The Fighting Irish traveled to Blacksburg, Virginia to take on Coach Buzz Williams’ Virginia Tech Hokies in a sold out - and loud - Cassell Coliseum on Saturday afternoon.
The first half saw a much better shooting performance from the Irish than in the past few games. Defense has not been a strong suit for the Hokies; opponents are shooting 48 percent from the floor and 40 percent from three on the year. In the first half, Notre Dame took advantage, shooting 56 percent from the floor and 50 percent from behind the arc. Steve Vasturia was especially effective with 12 points, three boards and three assists in that first half.
Behind the strong performances from Vasturia and Bonzie Colson, the Irish led by 19 at the under-eight timeout. Coming out of that timeout, however, Virginia Tech morphed into the 1996 Kentucky Wildcats. The Hokies would end the half on a 17-6 run, leaving Notre Dame with just an eight-point lead. Normally, you would feel good going into the locker room up by eight on the road, but the last seven minutes of the first half were rather dicey for the Irish. The eight-point lead felt lucky.
The second half started much like the first ended, with Virginia Tech playing well and Notre Dame doing its best to maintain a lead. Enter TJ Gibbs, who would contribute some instant offense off the bench. Two straight Gibbs layups forced a Virginia Tech timeout with 14:11 left in the game. The Irish would threaten to take control down the stretch, but the Hokies continued to hang in the game, just in range.
As an aside, there were a lot of plays in which I have simply no idea what happened throughout the afternoon, including plays in the stretch in which Virginia Tech pulled themselves back into the game. If we have to tolerate jumping between streams and networks during the game due to blackouts and “unavailable streams”, you can at least give us replays, ACC Network. Not to mention the fact that we had to watch entire possessions from a camera that seemed like it was at the scorer’s table.
As is customary for Notre Dame basketball, multiple double digit leads did not last. The Hokies battled back, taking a 67-66 lead with 1:44 left in the game. A Matt Farrell layup would reclaim a Notre Dame lead, and a Virginia Tech turnover followed. VJ Beachem showed his face on the subsequent possession with a lay-in, putting the Irish up by three. Matt Farrell then pulled off my favorite move of the season so far. As Virginia Tech rolled the ball up the court to save time, Farrell looked away as if to get instructions from the bench. Then he dove on the ball. Hero.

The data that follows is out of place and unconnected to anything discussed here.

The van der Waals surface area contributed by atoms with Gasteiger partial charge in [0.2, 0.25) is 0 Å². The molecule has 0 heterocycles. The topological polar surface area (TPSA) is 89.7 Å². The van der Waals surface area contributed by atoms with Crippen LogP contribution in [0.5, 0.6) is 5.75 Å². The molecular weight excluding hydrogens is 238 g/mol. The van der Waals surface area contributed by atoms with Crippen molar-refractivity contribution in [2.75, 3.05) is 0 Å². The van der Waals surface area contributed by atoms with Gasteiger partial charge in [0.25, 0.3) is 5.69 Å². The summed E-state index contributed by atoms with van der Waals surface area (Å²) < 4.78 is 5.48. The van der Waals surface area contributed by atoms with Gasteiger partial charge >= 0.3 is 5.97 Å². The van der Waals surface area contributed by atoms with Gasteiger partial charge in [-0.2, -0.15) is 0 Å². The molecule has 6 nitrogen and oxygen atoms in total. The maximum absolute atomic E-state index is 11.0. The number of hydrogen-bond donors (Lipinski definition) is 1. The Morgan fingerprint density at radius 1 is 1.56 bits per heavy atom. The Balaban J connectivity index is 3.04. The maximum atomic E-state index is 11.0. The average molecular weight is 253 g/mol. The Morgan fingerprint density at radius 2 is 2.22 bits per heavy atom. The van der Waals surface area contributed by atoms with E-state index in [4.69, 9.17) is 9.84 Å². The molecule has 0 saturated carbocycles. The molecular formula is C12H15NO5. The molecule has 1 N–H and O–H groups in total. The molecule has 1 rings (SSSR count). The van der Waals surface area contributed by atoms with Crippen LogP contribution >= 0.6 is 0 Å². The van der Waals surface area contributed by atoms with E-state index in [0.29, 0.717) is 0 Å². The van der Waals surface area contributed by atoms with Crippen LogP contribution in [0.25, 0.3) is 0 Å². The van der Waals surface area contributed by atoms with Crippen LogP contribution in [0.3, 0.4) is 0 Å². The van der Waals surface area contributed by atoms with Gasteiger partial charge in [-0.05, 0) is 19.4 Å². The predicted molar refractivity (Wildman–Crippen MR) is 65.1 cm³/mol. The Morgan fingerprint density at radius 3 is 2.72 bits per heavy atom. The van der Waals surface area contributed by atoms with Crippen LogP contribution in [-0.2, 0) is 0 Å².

The TV Ted Valentine Show rounded out the game, but it didn’t matter. With a 76-71 victory, Notre Dame had snapped yet another winning streak; the Hokies had won 15 straight at home coming into this one.
TJ Gibbs continues to show why the Irish faithful are so high on his future running this team. Before the season, I pegged the emergence of Matt Farrell as a serviceable-at-best point guard to the best case scenario for both the success of the team and the career of TJ Gibbs. Right now, Farrell is to Gibbs what Jerian Grant was to Demetrius Jackson when he was a freshman. Farrell shoulders the load of running the offense full time, which has let Gibbs figure things out on his own time. Even so, Gibbs has figured it out pretty quickly. He’s a good fit.
A final takeaway: Buzz Williams is a good coach. Many of us knew this already after witnessing his success in the Big East with Marquette. But his coaching chops were on display in this one; one of my favorite things to watch in all of basketball is the possession following a timeout. The Hokies got great looks out of timeouts on offense, and forced Notre Dame into some tough shots on defense. The Hokies missed on a few of those really good looks, but if you’re a Virginia Tech fan, you’ll take that.
If you’re Notre Dame, you have to focus on putting together a full performance against Florida State on Wednesday. Can’t keep getting away with these sort of games.